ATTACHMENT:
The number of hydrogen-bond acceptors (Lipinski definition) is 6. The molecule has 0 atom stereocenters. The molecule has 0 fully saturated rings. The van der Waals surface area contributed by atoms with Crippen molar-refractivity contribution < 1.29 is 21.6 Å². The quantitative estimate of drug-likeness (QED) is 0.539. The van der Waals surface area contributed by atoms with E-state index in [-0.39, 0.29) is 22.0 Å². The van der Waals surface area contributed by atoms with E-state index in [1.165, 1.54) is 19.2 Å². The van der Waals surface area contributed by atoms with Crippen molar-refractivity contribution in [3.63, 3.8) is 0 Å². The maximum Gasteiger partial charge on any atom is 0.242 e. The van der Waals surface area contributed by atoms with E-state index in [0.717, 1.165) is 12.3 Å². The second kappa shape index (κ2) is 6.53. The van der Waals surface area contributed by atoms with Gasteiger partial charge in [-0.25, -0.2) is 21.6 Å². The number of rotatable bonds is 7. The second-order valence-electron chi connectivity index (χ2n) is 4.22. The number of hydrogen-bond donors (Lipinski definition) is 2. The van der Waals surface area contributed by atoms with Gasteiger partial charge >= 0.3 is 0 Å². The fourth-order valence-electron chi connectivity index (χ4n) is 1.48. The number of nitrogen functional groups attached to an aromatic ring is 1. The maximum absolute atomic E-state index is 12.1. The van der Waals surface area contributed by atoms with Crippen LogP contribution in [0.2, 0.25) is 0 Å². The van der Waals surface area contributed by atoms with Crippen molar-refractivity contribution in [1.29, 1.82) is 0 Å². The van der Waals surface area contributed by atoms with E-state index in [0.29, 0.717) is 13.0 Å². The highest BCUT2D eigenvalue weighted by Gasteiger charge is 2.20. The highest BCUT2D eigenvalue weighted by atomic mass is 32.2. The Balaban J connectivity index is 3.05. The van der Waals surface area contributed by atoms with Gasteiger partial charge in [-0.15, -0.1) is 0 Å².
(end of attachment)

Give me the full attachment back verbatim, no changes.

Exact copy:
The number of hydrogen-bond acceptors (Lipinski definition) is 6. The molecule has 0 atom stereocenters. The molecule has 0 fully saturated rings. The van der Waals surface area contributed by atoms with Crippen molar-refractivity contribution < 1.29 is 21.6 Å². The quantitative estimate of drug-likeness (QED) is 0.539. The van der Waals surface area contributed by atoms with E-state index in [-0.39, 0.29) is 22.0 Å². The van der Waals surface area contributed by atoms with E-state index in [1.165, 1.54) is 19.2 Å². The van der Waals surface area contributed by atoms with Crippen molar-refractivity contribution in [3.63, 3.8) is 0 Å². The maximum Gasteiger partial charge on any atom is 0.242 e. The van der Waals surface area contributed by atoms with E-state index in [0.717, 1.165) is 12.3 Å². The second kappa shape index (κ2) is 6.53. The van der Waals surface area contributed by atoms with Gasteiger partial charge in [-0.25, -0.2) is 21.6 Å². The number of rotatable bonds is 7. The second-order valence-electron chi connectivity index (χ2n) is 4.22. The number of hydrogen-bond donors (Lipinski definition) is 2. The van der Waals surface area contributed by atoms with Gasteiger partial charge >= 0.3 is 0 Å². The fourth-order valence-electron chi connectivity index (χ4n) is 1.48. The number of nitrogen functional groups attached to an aromatic ring is 1. The maximum absolute atomic E-state index is 12.1. The van der Waals surface area contributed by atoms with Crippen LogP contribution in [0.2, 0.25) is 0 Å². The van der Waals surface area contributed by atoms with Crippen molar-refractivity contribution in [1.29, 1.82) is 0 Å². The van der Waals surface area contributed by atoms with E-state index in [0.29, 0.717) is 13.0 Å². The highest BCUT2D eigenvalue weighted by Gasteiger charge is 2.20. The highest BCUT2D eigenvalue weighted by atomic mass is 32.2. The Balaban J connectivity index is 3.05. The van der Waals surface area contributed by atoms with Gasteiger partial charge in [-0.15, -0.1) is 0 Å².